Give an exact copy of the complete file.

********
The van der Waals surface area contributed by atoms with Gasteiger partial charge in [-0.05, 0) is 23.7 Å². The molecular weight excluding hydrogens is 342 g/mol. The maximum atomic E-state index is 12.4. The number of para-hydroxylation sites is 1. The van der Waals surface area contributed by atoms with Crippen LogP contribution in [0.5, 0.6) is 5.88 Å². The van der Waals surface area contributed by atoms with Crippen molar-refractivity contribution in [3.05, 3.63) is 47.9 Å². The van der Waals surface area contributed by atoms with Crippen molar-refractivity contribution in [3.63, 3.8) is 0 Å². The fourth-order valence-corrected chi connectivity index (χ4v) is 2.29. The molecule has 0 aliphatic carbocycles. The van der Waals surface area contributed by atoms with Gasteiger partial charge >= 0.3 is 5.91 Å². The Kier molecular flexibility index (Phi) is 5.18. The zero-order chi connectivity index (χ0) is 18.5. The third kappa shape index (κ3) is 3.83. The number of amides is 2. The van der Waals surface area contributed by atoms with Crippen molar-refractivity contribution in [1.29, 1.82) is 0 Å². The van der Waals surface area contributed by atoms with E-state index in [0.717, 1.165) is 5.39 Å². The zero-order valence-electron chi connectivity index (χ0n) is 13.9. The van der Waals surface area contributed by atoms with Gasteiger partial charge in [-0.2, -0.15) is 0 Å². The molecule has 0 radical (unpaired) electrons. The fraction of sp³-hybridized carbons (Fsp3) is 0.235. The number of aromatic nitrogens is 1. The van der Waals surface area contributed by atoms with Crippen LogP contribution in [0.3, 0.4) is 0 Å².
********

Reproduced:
The van der Waals surface area contributed by atoms with Gasteiger partial charge in [-0.05, 0) is 23.7 Å². The molecular weight excluding hydrogens is 342 g/mol. The maximum atomic E-state index is 12.4. The number of para-hydroxylation sites is 1. The van der Waals surface area contributed by atoms with Crippen LogP contribution in [0.5, 0.6) is 5.88 Å². The van der Waals surface area contributed by atoms with Crippen molar-refractivity contribution in [3.05, 3.63) is 47.9 Å². The van der Waals surface area contributed by atoms with Crippen molar-refractivity contribution in [3.63, 3.8) is 0 Å². The fourth-order valence-corrected chi connectivity index (χ4v) is 2.29. The molecule has 0 aliphatic carbocycles. The van der Waals surface area contributed by atoms with Gasteiger partial charge >= 0.3 is 5.91 Å². The Kier molecular flexibility index (Phi) is 5.18. The zero-order chi connectivity index (χ0) is 18.5. The third kappa shape index (κ3) is 3.83. The number of amides is 2. The van der Waals surface area contributed by atoms with Crippen molar-refractivity contribution in [1.29, 1.82) is 0 Å². The van der Waals surface area contributed by atoms with E-state index in [0.717, 1.165) is 5.39 Å². The zero-order valence-electron chi connectivity index (χ0n) is 13.9. The van der Waals surface area contributed by atoms with Gasteiger partial charge in [-0.2, -0.15) is 0 Å². The molecule has 0 radical (unpaired) electrons. The fraction of sp³-hybridized carbons (Fsp3) is 0.235. The number of aromatic nitrogens is 1. The van der Waals surface area contributed by atoms with Crippen LogP contribution in [0.3, 0.4) is 0 Å².